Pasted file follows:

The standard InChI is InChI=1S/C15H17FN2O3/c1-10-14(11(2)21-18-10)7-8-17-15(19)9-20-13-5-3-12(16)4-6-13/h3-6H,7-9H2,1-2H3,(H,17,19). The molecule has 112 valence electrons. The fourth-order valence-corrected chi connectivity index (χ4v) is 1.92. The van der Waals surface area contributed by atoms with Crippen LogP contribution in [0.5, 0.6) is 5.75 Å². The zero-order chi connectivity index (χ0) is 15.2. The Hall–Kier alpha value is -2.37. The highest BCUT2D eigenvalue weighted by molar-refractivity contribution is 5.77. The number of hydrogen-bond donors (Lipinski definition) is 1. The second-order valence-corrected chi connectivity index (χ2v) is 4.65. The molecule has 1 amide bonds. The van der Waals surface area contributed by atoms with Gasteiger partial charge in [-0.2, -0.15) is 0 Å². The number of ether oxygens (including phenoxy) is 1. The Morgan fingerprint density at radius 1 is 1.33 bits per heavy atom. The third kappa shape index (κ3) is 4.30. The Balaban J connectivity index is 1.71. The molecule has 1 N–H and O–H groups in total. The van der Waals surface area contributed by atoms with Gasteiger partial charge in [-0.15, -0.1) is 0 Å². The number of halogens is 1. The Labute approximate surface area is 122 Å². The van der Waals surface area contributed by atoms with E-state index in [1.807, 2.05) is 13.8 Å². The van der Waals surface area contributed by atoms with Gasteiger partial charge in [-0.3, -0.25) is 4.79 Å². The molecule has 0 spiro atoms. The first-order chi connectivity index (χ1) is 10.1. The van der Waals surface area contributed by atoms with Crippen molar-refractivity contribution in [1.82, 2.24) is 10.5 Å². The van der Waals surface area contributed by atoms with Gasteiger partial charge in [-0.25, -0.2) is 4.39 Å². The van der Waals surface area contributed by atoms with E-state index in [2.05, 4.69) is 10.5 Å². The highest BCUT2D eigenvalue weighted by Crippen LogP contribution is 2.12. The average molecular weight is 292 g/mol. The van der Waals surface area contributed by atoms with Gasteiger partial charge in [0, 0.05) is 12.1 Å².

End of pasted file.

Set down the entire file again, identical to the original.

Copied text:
The standard InChI is InChI=1S/C15H17FN2O3/c1-10-14(11(2)21-18-10)7-8-17-15(19)9-20-13-5-3-12(16)4-6-13/h3-6H,7-9H2,1-2H3,(H,17,19). The molecule has 112 valence electrons. The fourth-order valence-corrected chi connectivity index (χ4v) is 1.92. The van der Waals surface area contributed by atoms with Crippen LogP contribution in [0.5, 0.6) is 5.75 Å². The zero-order chi connectivity index (χ0) is 15.2. The Hall–Kier alpha value is -2.37. The highest BCUT2D eigenvalue weighted by molar-refractivity contribution is 5.77. The number of hydrogen-bond donors (Lipinski definition) is 1. The second-order valence-corrected chi connectivity index (χ2v) is 4.65. The molecule has 1 amide bonds. The van der Waals surface area contributed by atoms with Gasteiger partial charge in [-0.2, -0.15) is 0 Å². The number of ether oxygens (including phenoxy) is 1. The Morgan fingerprint density at radius 1 is 1.33 bits per heavy atom. The third kappa shape index (κ3) is 4.30. The Balaban J connectivity index is 1.71. The molecule has 1 N–H and O–H groups in total. The van der Waals surface area contributed by atoms with Gasteiger partial charge in [-0.15, -0.1) is 0 Å². The number of halogens is 1. The Labute approximate surface area is 122 Å². The van der Waals surface area contributed by atoms with E-state index in [1.807, 2.05) is 13.8 Å². The van der Waals surface area contributed by atoms with Gasteiger partial charge in [-0.3, -0.25) is 4.79 Å². The molecule has 0 spiro atoms. The first-order chi connectivity index (χ1) is 10.1. The van der Waals surface area contributed by atoms with Crippen molar-refractivity contribution in [1.82, 2.24) is 10.5 Å². The van der Waals surface area contributed by atoms with Gasteiger partial charge in [-0.25, -0.2) is 4.39 Å². The van der Waals surface area contributed by atoms with E-state index in [2.05, 4.69) is 10.5 Å². The highest BCUT2D eigenvalue weighted by Crippen LogP contribution is 2.12. The average molecular weight is 292 g/mol. The van der Waals surface area contributed by atoms with Gasteiger partial charge in [0, 0.05) is 12.1 Å².